The secret opinion of Elizabeth II on the Spanish Empire that would scandalize the ‘Royal Navy’ of the 18th century
The eighties were marked with a red marker on the Moncloa calendar. Spain was inaugurating democracy – a few years had passed since the death of the dictator – and it was vitally important that our neighbors support us on the new European path. Under that premise he traveled John Charles I to the United Kingdom in 1986: to finalize the details of a coup that would shake society and show locals and foreigners that the great monarchies were on the side of the Bourbons. It worked and, just two years later, Isabel II – who died last Thursday at the age of 96 – visited Spain to give the final accolade to her fourth cousin.
His Graceful Majesty set foot on the peninsula on October 17, 1988 with Philip of Edinburgh. Over five days he dispatched through Madrid, Seville and Barcelona. The last stage of the trip was dedicated to resting in Mallorca; no cameras, yes. They were five hectic days in which Isabel II was, above all, close to Don Juan Carlos and Doña Sofía. She had time to snack at local bakeries or to enjoy flamenco dances with them; something that has already been repeated ad nauseam these days. However, what has been left out is that she also addressed a speech to the Congress of Deputies in which he made reference to the greatness of the Spanish Empire and its relationship –sometimes cloudy– with the United Kingdom.
The Queen was about 62 years old very well when she appeared before the Congress of Deputies. Her hair, still brown, was pulled back; her smile was perennial. The party started at around twenty minutes to twelve in the afternoon by the president of the chamber, Felix Pons Irazazabal. Or, at least, that was registered in the Journal of Sessions. For two nations with centuries of clashes behind them, those words were of twinning and even of a certain affection: «Spain and the United Kingdom are based on solid cultures, both egregiously linked to the leafy tree of European culture. Shakespeare and Cervantes, Milton and Quevedo, Locke and Luis Vives […] they intermingle in a process of intellectual and aesthetic development of which they are inseparable parts».
After the many applause of rigor, Elizabeth II returned the compliment to the president with the first paragraph of her speech: «Spain, like Great Britain, is one of the pillars on which Western civilization rests. Since the times of Seneca, Martial and Quintilian, Spain has been at the forefront of European achievement. The monarch did not beat around the bush. To begin with, he dared to dust off old taboos in his country such as colonization – «Spain was the home of the discoverers of the New World», he argued – and praised the work of classical painters such as El Greco, Francisco de Goya or Pablo Picasso. She started well, although she was just warming up.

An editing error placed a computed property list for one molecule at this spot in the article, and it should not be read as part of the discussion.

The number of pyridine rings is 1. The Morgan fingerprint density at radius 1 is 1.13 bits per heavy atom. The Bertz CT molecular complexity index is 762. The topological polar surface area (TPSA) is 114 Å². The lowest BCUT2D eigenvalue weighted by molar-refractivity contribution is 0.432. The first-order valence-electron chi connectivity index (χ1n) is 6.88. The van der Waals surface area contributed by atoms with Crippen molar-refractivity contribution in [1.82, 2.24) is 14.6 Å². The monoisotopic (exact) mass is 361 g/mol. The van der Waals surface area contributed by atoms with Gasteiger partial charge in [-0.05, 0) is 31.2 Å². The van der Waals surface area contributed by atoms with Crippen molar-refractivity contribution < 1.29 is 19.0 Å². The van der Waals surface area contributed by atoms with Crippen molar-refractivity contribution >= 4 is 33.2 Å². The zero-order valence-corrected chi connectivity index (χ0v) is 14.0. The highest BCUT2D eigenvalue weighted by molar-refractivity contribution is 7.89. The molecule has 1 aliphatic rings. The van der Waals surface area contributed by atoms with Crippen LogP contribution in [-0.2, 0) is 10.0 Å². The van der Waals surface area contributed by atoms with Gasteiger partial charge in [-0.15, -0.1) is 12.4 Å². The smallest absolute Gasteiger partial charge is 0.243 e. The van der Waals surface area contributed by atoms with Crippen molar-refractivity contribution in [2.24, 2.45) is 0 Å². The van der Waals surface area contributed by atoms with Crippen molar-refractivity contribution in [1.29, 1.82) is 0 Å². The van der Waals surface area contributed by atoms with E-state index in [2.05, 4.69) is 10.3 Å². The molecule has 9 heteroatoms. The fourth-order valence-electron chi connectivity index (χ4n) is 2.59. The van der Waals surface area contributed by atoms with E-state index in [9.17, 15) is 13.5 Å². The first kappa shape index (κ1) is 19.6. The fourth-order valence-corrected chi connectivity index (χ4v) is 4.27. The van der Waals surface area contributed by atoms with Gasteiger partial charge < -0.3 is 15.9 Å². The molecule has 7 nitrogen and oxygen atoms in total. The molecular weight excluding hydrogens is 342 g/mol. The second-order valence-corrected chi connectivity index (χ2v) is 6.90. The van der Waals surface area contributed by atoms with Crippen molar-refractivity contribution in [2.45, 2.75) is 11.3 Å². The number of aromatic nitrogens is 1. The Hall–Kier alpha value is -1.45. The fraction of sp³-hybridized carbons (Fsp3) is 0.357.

And from here the weighty arguments began. Knowing that it was impossible to avoid the six centuries that the two powers had been at war, the Queen admitted that our country had been one of those rivals to take into account: “Spain has been a formidable adversary and a faithful and courageous ally. My country knows both facets very well!” The dozens of battles in which the ‘Royal Navy’ languished, trembling, before the Spanish Navy corroborate her words. La Rochelle in 1372; the Counterarmada disaster in 1589; the ridicule of the British corsairs in the Azores Islands back in 1591; the defense of Cartagena de Indias by Blas de Lezo and the Eslava viceroy in 1738; the war in Pensacola during 1781; Nelson’s defeat in Cádiz… There are no fingers on the hand to count the examples.
The new World
But it was one thing to be friendly, and quite another to belittle one’s own country. So the Queen was quick to insist that “both of our nations can remember her story with pride.” For her, British and Spanish were on a par. “We built the two greatest empires the world has ever known and bequeathed them our jurisprudence, our beliefs and our languages,” she added. She forgot the monarch to point out that she had little to do with the colonization of the Spanish Empire with its British equivalent. Stanly G. Payne confirmed it to ABC in 2017: «The English attacked the villages to reduce the natives, instead of fighting them on the battlefield. That was worse than what the Spanish did.”